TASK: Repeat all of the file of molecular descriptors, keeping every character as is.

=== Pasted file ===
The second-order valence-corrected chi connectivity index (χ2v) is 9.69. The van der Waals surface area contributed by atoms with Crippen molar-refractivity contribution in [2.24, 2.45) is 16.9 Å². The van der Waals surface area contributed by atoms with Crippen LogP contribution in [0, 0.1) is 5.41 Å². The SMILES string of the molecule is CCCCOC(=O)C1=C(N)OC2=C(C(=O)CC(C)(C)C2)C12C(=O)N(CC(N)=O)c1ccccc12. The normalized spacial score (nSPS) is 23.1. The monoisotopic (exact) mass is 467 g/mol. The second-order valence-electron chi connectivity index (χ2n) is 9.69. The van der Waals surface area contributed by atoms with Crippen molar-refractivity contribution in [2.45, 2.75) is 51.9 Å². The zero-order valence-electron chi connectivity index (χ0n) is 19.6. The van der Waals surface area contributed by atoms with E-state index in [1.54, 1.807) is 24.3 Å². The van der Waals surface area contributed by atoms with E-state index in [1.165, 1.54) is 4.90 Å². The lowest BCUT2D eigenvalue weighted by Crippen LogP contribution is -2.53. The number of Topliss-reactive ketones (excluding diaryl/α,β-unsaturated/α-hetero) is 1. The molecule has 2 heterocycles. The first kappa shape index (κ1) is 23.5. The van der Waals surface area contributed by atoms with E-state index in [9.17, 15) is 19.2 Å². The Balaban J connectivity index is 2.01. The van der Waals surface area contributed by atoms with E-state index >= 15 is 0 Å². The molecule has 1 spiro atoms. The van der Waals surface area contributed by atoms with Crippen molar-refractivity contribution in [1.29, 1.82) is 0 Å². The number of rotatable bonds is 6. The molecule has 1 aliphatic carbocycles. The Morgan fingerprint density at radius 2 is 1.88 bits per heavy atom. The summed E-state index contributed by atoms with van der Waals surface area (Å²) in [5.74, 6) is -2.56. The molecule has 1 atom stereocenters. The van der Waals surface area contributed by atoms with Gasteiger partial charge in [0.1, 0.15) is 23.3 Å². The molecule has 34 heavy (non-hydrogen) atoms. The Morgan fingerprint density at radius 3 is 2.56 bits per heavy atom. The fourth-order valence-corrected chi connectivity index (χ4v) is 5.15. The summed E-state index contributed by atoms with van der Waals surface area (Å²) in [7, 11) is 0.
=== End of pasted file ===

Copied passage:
The second-order valence-corrected chi connectivity index (χ2v) is 9.69. The van der Waals surface area contributed by atoms with Crippen molar-refractivity contribution in [2.24, 2.45) is 16.9 Å². The van der Waals surface area contributed by atoms with Crippen LogP contribution in [0, 0.1) is 5.41 Å². The SMILES string of the molecule is CCCCOC(=O)C1=C(N)OC2=C(C(=O)CC(C)(C)C2)C12C(=O)N(CC(N)=O)c1ccccc12. The normalized spacial score (nSPS) is 23.1. The monoisotopic (exact) mass is 467 g/mol. The second-order valence-electron chi connectivity index (χ2n) is 9.69. The van der Waals surface area contributed by atoms with Crippen molar-refractivity contribution in [2.45, 2.75) is 51.9 Å². The zero-order valence-electron chi connectivity index (χ0n) is 19.6. The van der Waals surface area contributed by atoms with E-state index in [1.54, 1.807) is 24.3 Å². The van der Waals surface area contributed by atoms with E-state index in [1.165, 1.54) is 4.90 Å². The lowest BCUT2D eigenvalue weighted by Crippen LogP contribution is -2.53. The number of Topliss-reactive ketones (excluding diaryl/α,β-unsaturated/α-hetero) is 1. The molecule has 2 heterocycles. The first kappa shape index (κ1) is 23.5. The van der Waals surface area contributed by atoms with E-state index in [9.17, 15) is 19.2 Å². The Balaban J connectivity index is 2.01. The van der Waals surface area contributed by atoms with E-state index >= 15 is 0 Å². The molecule has 1 spiro atoms. The van der Waals surface area contributed by atoms with Crippen molar-refractivity contribution in [1.29, 1.82) is 0 Å². The number of rotatable bonds is 6. The molecule has 1 aliphatic carbocycles. The Morgan fingerprint density at radius 2 is 1.88 bits per heavy atom. The summed E-state index contributed by atoms with van der Waals surface area (Å²) in [5.74, 6) is -2.56. The molecule has 1 atom stereocenters. The van der Waals surface area contributed by atoms with Gasteiger partial charge in [0.1, 0.15) is 23.3 Å². The molecule has 34 heavy (non-hydrogen) atoms. The Morgan fingerprint density at radius 3 is 2.56 bits per heavy atom. The fourth-order valence-corrected chi connectivity index (χ4v) is 5.15. The summed E-state index contributed by atoms with van der Waals surface area (Å²) in [7, 11) is 0.